A bilingual pun is a pun created by a word or phrase in one language sounding similar to a different word or phrase in another language. Bilingual puns are often created by mixing languages, and represent a form of macaronic language.
A general technique in bilingual punning is homophonic translation, which consists of translating a passage from the source language into a homophonic (but likely nonsensical) passage in the target language. This requires the audience to understand both the surface, nonsensical translation as well as the source text – the former then sounds like the latter spoken in a foreign accent. For example, Luis van Rooten's English-French Mots D'Heures: Gousses, Rames (1967), translates the beginning of "Humpty Dumpty":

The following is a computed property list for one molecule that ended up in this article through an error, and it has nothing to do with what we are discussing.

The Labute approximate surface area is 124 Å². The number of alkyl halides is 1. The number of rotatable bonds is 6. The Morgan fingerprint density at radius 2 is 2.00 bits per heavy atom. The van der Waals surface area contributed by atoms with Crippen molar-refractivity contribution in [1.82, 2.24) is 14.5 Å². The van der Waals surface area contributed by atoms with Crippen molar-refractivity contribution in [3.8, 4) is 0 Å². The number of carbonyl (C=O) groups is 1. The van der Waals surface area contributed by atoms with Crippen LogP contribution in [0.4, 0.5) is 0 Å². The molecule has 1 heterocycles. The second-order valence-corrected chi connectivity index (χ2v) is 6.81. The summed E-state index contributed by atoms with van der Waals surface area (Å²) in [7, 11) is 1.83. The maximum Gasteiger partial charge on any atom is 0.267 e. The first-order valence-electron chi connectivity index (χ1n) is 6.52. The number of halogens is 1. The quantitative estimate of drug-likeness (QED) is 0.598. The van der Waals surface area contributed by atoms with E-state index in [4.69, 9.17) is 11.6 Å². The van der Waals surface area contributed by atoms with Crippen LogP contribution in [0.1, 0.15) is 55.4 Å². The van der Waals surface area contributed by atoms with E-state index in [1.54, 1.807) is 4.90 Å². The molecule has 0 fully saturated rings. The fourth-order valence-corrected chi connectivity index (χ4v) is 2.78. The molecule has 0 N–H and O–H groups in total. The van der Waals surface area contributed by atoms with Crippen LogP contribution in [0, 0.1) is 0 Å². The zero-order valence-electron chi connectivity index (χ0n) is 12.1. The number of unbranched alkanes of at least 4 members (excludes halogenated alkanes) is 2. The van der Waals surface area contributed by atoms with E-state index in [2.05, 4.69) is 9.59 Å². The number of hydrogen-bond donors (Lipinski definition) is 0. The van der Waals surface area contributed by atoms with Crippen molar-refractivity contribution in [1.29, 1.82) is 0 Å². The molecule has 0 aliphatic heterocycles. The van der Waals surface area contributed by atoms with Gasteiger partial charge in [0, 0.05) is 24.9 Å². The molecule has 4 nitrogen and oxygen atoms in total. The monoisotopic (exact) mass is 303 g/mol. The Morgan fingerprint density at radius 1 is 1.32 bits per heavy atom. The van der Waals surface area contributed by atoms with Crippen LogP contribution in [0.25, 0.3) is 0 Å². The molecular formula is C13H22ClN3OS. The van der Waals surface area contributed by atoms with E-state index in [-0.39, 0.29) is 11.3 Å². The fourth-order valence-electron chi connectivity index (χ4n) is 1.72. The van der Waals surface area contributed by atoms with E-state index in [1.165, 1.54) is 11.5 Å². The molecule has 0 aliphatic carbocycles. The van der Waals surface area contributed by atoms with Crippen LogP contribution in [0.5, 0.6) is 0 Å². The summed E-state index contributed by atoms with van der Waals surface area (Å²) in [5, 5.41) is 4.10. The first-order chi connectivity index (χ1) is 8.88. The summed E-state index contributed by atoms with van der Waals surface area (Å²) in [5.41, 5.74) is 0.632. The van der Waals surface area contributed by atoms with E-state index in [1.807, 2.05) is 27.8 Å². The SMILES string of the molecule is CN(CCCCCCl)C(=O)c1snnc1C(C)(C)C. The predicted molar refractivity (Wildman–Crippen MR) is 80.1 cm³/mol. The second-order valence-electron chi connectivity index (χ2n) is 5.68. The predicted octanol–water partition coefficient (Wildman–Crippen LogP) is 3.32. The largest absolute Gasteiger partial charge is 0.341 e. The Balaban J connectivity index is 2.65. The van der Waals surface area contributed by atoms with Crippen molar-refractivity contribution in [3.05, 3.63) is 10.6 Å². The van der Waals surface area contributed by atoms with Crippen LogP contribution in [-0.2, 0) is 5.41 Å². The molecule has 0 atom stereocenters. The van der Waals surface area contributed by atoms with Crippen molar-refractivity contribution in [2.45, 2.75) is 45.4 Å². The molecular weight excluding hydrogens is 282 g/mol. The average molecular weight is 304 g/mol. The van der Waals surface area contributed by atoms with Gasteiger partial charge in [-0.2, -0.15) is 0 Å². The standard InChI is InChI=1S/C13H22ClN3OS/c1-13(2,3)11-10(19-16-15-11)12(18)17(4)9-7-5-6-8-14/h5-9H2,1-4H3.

- Un petit d'un petit / S'étonne aux Halles
The original English text reads:
- Humpty Dumpty / Sat on a wall.
while the translation, which imitates the sound of someone reading the English text with a French accent, literally means:
- One little from little / was astonished at Les Halles.
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... In a Tamil/Punjabi pun Tamil person Tamil teri ma? Punjab person Punjabi tera baap, oye! The Tamil question translates to "Do you understand Tamil?" However, in Punjabi it ...
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“A pun is not bound by the laws which limit nicer wit. It is a pistol let off at the ear; not a feather to tickle the intellect.”
—Charles Lamb (17751834)